"It's possible an Obama presidency will be so effective at communicating and conducting its foreign policy that few will ever want to trust Republicans with the military again. But broadly speaking, the set of problems that each party has relative ownership over has remained constant for the better part of a century, and that means there are times when the party seems relevant, and times when it doesn't. My hunch is these will be out years for the Republicans, but not because they're waiting for new ideas. Rather, it'll be because they're waiting for the reemergence of old problems."
This is an interesting theory, inasmuch as it essentially argues that both political parties are needed -- at different times -- to correct the other party (and to solve the full-spectrum of "problems" a nation faces.) Moreover, Klein seems to graciously concede that conservatives are, in fact, better equipped to solve some problems (though not the ones Americans currently care about).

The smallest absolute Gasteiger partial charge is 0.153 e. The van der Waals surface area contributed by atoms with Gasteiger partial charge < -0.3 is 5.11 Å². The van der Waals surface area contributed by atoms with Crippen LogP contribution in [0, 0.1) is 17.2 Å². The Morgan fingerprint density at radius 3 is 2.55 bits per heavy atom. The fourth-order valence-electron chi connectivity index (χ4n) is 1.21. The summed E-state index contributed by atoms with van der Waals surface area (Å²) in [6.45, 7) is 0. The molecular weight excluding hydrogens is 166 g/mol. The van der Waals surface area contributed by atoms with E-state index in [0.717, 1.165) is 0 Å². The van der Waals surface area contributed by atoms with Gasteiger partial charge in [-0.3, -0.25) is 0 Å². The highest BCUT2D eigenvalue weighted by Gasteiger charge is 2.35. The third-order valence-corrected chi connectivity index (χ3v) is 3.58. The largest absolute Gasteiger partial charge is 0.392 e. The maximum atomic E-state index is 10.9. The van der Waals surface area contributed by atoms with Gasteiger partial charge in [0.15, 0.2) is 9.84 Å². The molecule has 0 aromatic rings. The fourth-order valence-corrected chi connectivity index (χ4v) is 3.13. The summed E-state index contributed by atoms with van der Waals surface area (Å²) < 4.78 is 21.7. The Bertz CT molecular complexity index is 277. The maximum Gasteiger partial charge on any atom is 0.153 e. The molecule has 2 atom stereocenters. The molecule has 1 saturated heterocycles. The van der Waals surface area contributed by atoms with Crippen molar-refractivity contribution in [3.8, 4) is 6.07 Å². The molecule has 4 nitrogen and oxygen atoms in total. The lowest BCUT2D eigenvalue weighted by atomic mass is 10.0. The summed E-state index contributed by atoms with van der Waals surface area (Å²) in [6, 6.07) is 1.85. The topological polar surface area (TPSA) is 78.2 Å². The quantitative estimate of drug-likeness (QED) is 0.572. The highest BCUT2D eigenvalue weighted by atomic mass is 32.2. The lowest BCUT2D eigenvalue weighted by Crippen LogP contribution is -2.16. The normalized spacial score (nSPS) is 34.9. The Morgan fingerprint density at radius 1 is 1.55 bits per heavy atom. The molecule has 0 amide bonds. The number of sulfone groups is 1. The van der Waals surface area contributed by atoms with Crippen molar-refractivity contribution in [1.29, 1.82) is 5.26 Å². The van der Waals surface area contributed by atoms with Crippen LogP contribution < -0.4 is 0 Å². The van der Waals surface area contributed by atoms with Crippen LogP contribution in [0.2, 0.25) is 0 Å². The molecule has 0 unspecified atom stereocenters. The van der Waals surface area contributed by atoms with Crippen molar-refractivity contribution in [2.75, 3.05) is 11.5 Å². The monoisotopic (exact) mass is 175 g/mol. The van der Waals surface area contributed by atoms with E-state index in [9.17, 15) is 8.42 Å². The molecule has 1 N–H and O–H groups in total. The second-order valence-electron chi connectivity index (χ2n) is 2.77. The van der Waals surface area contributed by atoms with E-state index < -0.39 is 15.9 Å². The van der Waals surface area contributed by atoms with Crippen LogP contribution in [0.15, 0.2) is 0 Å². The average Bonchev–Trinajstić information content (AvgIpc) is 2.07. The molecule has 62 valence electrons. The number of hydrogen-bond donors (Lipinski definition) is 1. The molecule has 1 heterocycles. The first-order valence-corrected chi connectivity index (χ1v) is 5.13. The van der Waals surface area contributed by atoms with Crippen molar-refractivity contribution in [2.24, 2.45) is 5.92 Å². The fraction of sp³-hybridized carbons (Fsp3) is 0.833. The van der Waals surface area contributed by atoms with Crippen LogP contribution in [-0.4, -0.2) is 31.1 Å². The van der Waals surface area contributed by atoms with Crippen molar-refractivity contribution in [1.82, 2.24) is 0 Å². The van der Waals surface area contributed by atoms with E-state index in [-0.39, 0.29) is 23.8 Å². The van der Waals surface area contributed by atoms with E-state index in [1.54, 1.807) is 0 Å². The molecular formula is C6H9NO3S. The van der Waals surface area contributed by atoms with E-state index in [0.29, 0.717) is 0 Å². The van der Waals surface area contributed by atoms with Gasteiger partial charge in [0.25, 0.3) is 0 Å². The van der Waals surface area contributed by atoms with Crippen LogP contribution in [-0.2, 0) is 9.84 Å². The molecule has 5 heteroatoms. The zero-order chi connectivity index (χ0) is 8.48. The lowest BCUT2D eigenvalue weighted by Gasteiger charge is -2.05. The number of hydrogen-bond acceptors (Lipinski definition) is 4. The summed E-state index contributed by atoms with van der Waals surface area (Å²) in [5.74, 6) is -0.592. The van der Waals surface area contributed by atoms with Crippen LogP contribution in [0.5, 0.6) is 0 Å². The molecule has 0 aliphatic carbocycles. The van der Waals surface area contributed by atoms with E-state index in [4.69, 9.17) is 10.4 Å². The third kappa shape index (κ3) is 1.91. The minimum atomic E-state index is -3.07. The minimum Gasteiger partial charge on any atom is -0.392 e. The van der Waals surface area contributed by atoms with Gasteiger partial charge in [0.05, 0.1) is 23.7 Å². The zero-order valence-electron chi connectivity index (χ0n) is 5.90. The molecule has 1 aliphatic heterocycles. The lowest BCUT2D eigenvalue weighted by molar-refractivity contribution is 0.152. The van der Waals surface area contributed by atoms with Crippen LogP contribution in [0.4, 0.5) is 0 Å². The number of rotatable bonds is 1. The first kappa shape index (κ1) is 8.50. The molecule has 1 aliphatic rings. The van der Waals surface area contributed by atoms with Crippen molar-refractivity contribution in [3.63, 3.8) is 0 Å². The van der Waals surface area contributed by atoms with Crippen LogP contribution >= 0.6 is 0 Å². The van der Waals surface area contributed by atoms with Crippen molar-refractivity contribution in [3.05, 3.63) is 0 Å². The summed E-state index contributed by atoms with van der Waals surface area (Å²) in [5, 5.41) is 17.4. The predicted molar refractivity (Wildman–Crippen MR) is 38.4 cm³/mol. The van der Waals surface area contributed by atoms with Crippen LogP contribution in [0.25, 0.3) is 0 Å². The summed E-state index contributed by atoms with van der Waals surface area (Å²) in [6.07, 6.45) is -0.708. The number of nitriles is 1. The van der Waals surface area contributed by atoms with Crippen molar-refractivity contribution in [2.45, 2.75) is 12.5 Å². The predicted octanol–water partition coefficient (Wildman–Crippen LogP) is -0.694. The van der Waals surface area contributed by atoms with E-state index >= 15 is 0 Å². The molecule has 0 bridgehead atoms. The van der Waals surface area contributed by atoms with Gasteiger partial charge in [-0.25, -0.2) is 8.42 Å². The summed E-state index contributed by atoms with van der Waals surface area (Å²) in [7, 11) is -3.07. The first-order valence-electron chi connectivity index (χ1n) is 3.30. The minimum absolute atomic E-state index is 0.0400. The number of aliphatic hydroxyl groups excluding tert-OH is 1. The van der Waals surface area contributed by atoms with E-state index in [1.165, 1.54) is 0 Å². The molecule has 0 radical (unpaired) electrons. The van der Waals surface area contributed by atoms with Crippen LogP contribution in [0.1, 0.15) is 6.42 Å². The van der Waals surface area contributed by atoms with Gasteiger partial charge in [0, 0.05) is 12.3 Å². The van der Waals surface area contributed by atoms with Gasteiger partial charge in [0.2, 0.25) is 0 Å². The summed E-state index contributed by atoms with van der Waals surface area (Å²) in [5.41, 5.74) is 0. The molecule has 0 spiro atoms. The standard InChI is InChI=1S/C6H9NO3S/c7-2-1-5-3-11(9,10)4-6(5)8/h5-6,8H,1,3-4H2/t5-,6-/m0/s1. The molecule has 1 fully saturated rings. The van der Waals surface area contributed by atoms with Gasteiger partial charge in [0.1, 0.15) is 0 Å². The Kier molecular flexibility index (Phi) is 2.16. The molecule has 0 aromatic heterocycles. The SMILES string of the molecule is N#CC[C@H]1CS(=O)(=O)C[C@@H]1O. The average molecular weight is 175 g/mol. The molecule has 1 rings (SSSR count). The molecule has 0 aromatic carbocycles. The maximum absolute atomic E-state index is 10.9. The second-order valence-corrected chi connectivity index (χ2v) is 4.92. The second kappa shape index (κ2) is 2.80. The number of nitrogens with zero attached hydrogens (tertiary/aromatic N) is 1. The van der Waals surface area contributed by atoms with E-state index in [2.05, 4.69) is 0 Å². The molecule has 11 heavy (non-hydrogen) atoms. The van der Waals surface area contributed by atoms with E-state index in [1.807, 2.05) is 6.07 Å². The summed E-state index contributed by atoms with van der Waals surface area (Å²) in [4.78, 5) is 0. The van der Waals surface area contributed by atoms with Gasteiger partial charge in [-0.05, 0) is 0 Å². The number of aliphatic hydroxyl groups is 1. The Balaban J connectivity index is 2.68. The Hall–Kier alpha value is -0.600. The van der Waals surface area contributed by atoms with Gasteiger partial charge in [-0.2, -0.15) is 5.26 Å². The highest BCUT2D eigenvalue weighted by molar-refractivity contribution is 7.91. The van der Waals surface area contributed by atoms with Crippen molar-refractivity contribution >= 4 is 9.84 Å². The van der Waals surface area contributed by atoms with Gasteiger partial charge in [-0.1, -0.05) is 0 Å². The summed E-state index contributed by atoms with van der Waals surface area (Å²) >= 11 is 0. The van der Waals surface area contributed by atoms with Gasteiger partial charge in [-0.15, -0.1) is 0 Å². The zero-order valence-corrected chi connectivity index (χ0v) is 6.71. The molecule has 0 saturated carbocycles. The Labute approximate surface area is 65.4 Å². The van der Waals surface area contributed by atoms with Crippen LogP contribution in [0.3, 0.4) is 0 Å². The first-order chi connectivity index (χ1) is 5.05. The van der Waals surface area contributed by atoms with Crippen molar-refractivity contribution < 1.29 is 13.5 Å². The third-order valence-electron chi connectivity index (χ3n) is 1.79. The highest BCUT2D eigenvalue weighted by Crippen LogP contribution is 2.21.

This also makes me think of Newt Gingrich, who went so far as to name his organization, "American Solutions." This essay, I think, could have just as easily have been written by Gingrich, which is interesting, in and of itself.
... While there's certainly an element of truth in Klein's essay, I'm not completely sold. I would argue this has more to do with voter's perceptions and elections than about actual problem solving and leadership. But it's interesting, nonetheless.
By the way, Andrew Sullivan does a good job explaining how the very premise betray's conservatism:
"For conservatism to copy liberalism by always seeking 'solutions' to problems and convincing 'the right coalitions' of people to look to government for the satisfaction of their needs would be a mistake in my view."